Monday, July 14, 2003

Creation and Science Part 5

This is part 5 of a series that examines the evidence for a universe created by an Intelligent Designer. I would say that this Designer/Creator is the God of the Bible, but the evidence for this second bit will need to come later. To start at the beginning of this series, click here.

Before getting into some alternative views of Genesis chapter 1, I want to develop a little more fully the concept that creation and science must not only be reconciled with Genesis 1, but also with Psalm 19 and Romans 1. This is particularly true of Romans 1:

For the wrath of God is revealed from heaven against all ungodliness and unrighteousness of men who suppress the truth in unrighteousness, because that which is known about God is evident within them; for God made it evident to them. For since the creation of the world His invisible attributes, His eternal power and divine nature, have been clearly seen, being understood through what has been made, so that they are without excuse. (Romans 1:18-20, NASB)

Paul states that one can look at the universe, with no Scriptural interpretation, and apprehend enough about God to be morally responsible for one's actions. The NASB tells us that such things are "clearly seen." Paul is talking about those who do not know what the scriptures say about God or His creation. The understanding among today's world, without the scriptures to say otherwise, is that the universe is old. This is attested to by the cosmic distance ladder, the size of coral reefs, and independent dating methods that yield similar results through dissimilar methodologies. Emerging within this framework is the Anthropic Principle and reasonable inferences of Intelligent Design. In other words, when the universe speaks on its own terms, it fulfills the requirements of Romans 1:18-20. Although the universe has good evidence of age, life has relatively poor evidence for macro-evolution. The more we investigate the fossil record, the inner workings of the cell, and so forth, the less convincing is the case for macro-evolution.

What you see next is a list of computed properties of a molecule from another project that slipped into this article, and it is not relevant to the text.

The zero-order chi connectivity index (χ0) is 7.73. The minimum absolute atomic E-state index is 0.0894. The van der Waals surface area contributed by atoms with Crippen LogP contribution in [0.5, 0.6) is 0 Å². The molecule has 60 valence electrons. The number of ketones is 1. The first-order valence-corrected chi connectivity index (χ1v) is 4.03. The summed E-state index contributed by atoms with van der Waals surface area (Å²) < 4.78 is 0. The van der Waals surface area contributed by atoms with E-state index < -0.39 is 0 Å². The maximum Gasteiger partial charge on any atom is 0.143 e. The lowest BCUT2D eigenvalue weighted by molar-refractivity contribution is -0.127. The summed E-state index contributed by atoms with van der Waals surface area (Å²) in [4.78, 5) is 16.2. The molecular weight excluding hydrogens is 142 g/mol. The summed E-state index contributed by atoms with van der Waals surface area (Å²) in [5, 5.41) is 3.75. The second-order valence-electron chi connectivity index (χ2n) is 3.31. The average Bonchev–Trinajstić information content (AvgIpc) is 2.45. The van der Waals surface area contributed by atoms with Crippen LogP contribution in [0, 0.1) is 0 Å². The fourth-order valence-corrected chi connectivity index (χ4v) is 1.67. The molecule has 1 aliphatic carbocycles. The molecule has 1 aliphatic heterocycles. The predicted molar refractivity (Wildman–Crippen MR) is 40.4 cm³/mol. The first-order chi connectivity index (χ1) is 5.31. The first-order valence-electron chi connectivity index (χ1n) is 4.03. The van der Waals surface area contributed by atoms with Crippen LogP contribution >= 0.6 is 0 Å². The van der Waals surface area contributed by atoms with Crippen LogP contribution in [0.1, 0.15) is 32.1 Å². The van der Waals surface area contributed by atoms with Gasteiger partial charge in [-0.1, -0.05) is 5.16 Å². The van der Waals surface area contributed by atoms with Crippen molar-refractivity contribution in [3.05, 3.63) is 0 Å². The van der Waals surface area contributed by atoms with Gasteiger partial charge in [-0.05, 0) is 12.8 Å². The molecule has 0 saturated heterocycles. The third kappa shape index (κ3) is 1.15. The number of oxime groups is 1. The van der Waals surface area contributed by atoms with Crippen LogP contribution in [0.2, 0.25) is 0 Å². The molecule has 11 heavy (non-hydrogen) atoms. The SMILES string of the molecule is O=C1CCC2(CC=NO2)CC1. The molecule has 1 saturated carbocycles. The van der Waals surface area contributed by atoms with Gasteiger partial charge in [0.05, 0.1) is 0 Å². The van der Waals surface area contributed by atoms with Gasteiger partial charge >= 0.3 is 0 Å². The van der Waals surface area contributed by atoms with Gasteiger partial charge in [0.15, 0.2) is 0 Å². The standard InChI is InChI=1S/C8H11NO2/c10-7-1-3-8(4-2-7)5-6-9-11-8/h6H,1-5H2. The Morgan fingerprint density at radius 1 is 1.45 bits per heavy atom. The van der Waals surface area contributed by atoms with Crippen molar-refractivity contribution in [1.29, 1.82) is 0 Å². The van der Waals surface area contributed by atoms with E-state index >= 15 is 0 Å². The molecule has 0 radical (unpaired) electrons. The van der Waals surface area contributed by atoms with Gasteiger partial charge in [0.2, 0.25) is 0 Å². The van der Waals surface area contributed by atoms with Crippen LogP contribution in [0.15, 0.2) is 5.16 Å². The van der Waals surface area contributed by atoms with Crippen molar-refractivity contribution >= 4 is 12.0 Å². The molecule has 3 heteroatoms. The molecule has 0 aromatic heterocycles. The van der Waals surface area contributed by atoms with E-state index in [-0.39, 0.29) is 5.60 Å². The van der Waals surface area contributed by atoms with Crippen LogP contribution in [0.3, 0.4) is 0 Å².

Here is why this discussion is important. Let's take a hypothetical person by the name of Guy Secular. He is a trained scientist, but as he looks at the fine tuning of the universe, he decides that he should investigate the God who might be there. He enters a young earth environment that gives no quarter to any other view. He explains that he is seeking God, because of the evidence that he sees in Creation. The Christians, there, tell him in no uncertain terms that the Bible proclaims a young earth. They insist that Genesis 1 be taken at literal face value. Guy Secular leaves. He cannot make that shift. He knows the evidence too well. Has he left because his heart is rebellious or because we made the case that the Bible and this area of science is all or nothing? 

Guy Secular will perhaps return to his scientific work or turn to other religions. He never had a chance to encounter the gospel.

It is the Bible that tells us that the creation, without reference to interpreting scripture, can speak true truth about God. Indeed the Bible tells us that the creation can speak enough truth to place any man under God's righteous judgment and wrath. I believe that we are responsible to seek reconciliation between the Bible and its message as much as possible.

The dilemma is that an old universe is at odds with the most natural reading of Genesis 1, but the old universe points to the Creator in powerful ways that has caused scientists like Martin Reese to take notice. What are we to do?

The first thing is to recognize that the Bible contains other difficulties that require us to make adjustments to a plain understanding of the text in order to reconcile them:

And he (Judas) threw the pieces of silver into the temple sanctuary and departed; and he went away and hanged himself. (Matthew 27:5)

Now this man (Judas) acquired a field with the price of his wickedness, and falling headlong, he burst open in the middle and all his intestines gushed out. (Acts 1:18)

The plain reading of these two passages tells two different stories. A combined reading suggests that Judas hanged himself and after some days of decay fell from his noose and his body burst open. The reconciliation only comes from treating both stories as true, but in need of reconciliation. Similar work is required to reconcile the money trail between the two passages.